The heroes of Archie's Dark Circle Comics imprint have a long legacy at the publisher. While virtually all of them have been re-imagined time and again over the years, one hero in particular has perhaps seen the most dramatic changes from one incarnation to the next. And now, The Web will undergo its most drastic reinvention yet.
Since its 1942 debut, "The Web" has been cast as an avenging crimefighter, a harried husband, and a team of black ops agents. With the hero's new Dark Circle ongoing series, you can add "multi-ethnic teen girl cosplayer" to that mix. Coming on the heels of series like "Black Hood" and "The Fox," the new Web joins upcoming Dark Circle books "The Shield" and "The Hangman" in diversifying the tone of the line when it arrives in 2016.
CBR News has the exclusive first interview with "Web" writer, crime novelist Dave White, with character designs and a quick bit of insight from series artist Szymon Kudranski. The new comics scribe explains how his take on The Web will work to set the series apart from the rest of the superheroes on the stand, how teen lead Jane Raymond fits in the legacy of previous Webs, why the mean streets of new Jersey make for fertile ground for a superhero story and how cosplay and Internet fandom inform "The Web."
CBR News: The Web is a character with a long history at Archie and a ton of different identities under its belt. When you were prepping this new version, what did you see as being at the core of the franchise that needed to be carried into this new take?
Dave White: While my version of the Web is brand new, I think there are aspects of all the different Web characters that will appear in this series. The first two Webs were very much family stories, as the original John Raymond had to track down and stop his criminal brother. And John Raymond II dealt with the tension of being a superhero and having a family -- his wife becoming one herself at one point. And that's what I have here with this new interpretation of The Web -- along with being a superhero story, it is also a family story. It's about a family that is trying to recover from tragedy, and what happens when all of a sudden crime and super powers are mixed into a tense home.
So far what we know of this new Web is that she's called Jane Raymond -- the first of a few swerves from past iterations. What can you tell us about Jane both in terms of who she is as a character and in terms of what makes her unique from not just past Webs but previous superheroes in general?
Jane is, in my eyes, going to be a lot of fun to follow. She's 14 years old -- a freshman in high school living in suburban New Jersey. She is half Korean, half Caucasian and lives with her father and her older brother. Her mom, who was Korean, passed away prior to the series starting. To cope, Jane has sunk into fandom, and a niche one at that. She's a huge fan of the Silver Age Web. She writes about him, laughs about him and cosplays as him. She loves the Web, and his crazy history.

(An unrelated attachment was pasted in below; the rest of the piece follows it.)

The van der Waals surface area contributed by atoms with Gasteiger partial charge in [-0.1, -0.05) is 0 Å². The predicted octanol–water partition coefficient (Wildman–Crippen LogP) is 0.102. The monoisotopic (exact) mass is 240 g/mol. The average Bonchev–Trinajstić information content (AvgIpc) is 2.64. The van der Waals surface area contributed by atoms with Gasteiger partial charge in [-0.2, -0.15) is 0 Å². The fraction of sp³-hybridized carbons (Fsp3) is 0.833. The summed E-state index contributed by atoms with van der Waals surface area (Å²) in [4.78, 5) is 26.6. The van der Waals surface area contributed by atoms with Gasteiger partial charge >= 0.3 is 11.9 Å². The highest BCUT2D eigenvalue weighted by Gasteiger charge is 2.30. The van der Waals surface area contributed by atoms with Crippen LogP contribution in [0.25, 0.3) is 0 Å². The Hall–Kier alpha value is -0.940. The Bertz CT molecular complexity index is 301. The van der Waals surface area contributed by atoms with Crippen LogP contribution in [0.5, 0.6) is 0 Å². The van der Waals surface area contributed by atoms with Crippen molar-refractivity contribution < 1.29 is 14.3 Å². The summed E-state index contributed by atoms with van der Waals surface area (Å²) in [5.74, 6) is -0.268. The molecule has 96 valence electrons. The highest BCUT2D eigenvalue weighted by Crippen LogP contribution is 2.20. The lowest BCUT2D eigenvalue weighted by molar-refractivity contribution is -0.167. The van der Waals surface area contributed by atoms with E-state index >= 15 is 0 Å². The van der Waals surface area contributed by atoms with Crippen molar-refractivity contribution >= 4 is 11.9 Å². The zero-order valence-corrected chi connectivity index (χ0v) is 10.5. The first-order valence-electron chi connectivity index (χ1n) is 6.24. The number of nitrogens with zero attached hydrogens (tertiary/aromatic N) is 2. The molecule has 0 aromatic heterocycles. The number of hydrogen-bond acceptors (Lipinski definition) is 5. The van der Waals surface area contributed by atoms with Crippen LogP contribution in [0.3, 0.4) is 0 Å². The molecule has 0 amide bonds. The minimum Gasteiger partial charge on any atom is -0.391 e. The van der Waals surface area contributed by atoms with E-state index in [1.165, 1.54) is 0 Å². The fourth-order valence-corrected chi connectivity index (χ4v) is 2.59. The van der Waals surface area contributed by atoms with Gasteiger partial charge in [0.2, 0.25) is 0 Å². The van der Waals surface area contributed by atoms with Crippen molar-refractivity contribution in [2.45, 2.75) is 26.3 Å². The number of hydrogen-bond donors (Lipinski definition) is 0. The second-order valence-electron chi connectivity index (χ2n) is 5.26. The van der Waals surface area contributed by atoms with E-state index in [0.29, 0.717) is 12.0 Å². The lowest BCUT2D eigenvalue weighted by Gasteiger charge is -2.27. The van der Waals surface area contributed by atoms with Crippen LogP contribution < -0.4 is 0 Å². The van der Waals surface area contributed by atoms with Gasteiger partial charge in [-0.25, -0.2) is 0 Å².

Meanwhile, her dad is trying to get her out of her "sit around the house" doldrums and to start stuffing her college resume. He's playing both Mom and Dad in the family which drives Jane nuts. Jane is kind of a blabbermouth, and while there's tension with her dad, she's great with her classmates--kind of a mayor-type at school.
And, while I don't want to give the story away, she gains super powers after injuring herself and trying a crazy, out there way to heal. How does she deal with those powers? And can it fill the hole in her life that was created after her mom died?
One of the big ways in which the name The Web rings very differently today than it did in 1942 is that we have this little thing called the Internet. When telling your first big story about a young adult Web, how will the modern world and its technology factor into the series' DNA?
Well, like I said, Jane is a superfan of the Web. She takes to the Internet to create her own fan fiction about the character. Her friends read it, and they talk and text about it at school. This is very much the modern teen. Tumblr, smartphones and memes. She's a convention goer, and the kind of girl who creates all sorts of awesome gifs for her favorite shows and comics. But her main obsession is writing about her favorite hero.
And then she gets to become a version of The Web. She's no criminologist like the original, but be sure she'll use the tools all teenagers have to help her be the best superhero she can.
People have been really taken to the street-level vibe of "The Black Hood" alongside the wild adventure of "The Fox," and then there's the incoming political thriller tone of "The Shield." As someone with a crime background, what do you want to strike as the tone of "The Web," and how will this book work to feel unique in its presentation?